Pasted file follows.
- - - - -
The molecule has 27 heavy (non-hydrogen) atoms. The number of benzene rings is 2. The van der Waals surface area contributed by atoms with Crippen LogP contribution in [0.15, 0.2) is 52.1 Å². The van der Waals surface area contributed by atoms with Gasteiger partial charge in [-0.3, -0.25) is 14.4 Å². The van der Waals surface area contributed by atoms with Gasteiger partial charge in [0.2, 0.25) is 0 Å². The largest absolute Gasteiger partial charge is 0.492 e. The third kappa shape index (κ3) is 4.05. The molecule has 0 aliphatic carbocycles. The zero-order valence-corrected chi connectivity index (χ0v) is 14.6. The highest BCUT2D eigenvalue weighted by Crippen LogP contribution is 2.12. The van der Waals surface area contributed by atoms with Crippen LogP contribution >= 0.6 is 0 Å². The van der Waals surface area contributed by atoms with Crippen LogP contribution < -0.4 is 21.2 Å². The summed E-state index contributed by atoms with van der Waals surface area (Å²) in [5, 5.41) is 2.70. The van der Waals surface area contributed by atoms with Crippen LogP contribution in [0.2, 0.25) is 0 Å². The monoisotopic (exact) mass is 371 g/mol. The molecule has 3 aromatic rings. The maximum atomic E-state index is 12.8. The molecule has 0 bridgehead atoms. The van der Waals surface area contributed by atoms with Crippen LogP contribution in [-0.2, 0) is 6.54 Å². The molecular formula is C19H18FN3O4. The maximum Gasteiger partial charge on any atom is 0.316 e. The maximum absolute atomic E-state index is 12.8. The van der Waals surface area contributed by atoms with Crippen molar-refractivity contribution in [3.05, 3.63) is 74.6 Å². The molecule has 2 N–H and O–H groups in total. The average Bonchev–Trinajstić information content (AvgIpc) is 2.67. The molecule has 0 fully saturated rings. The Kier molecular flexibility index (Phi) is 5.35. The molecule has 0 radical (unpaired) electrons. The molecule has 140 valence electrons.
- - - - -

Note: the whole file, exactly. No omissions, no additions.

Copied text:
The molecule has 27 heavy (non-hydrogen) atoms. The number of benzene rings is 2. The van der Waals surface area contributed by atoms with Crippen LogP contribution in [0.15, 0.2) is 52.1 Å². The van der Waals surface area contributed by atoms with Gasteiger partial charge in [-0.3, -0.25) is 14.4 Å². The van der Waals surface area contributed by atoms with Gasteiger partial charge in [0.2, 0.25) is 0 Å². The largest absolute Gasteiger partial charge is 0.492 e. The third kappa shape index (κ3) is 4.05. The molecule has 0 aliphatic carbocycles. The zero-order valence-corrected chi connectivity index (χ0v) is 14.6. The highest BCUT2D eigenvalue weighted by Crippen LogP contribution is 2.12. The van der Waals surface area contributed by atoms with Crippen LogP contribution >= 0.6 is 0 Å². The van der Waals surface area contributed by atoms with Crippen LogP contribution < -0.4 is 21.2 Å². The summed E-state index contributed by atoms with van der Waals surface area (Å²) in [5, 5.41) is 2.70. The van der Waals surface area contributed by atoms with Crippen LogP contribution in [0.2, 0.25) is 0 Å². The monoisotopic (exact) mass is 371 g/mol. The molecule has 3 aromatic rings. The maximum atomic E-state index is 12.8. The molecule has 0 bridgehead atoms. The van der Waals surface area contributed by atoms with Crippen LogP contribution in [-0.2, 0) is 6.54 Å². The molecular formula is C19H18FN3O4. The maximum Gasteiger partial charge on any atom is 0.316 e. The maximum absolute atomic E-state index is 12.8. The van der Waals surface area contributed by atoms with Crippen molar-refractivity contribution in [3.05, 3.63) is 74.6 Å². The molecule has 2 N–H and O–H groups in total. The average Bonchev–Trinajstić information content (AvgIpc) is 2.67. The molecule has 0 fully saturated rings. The Kier molecular flexibility index (Phi) is 5.35. The molecule has 0 radical (unpaired) electrons. The molecule has 140 valence electrons.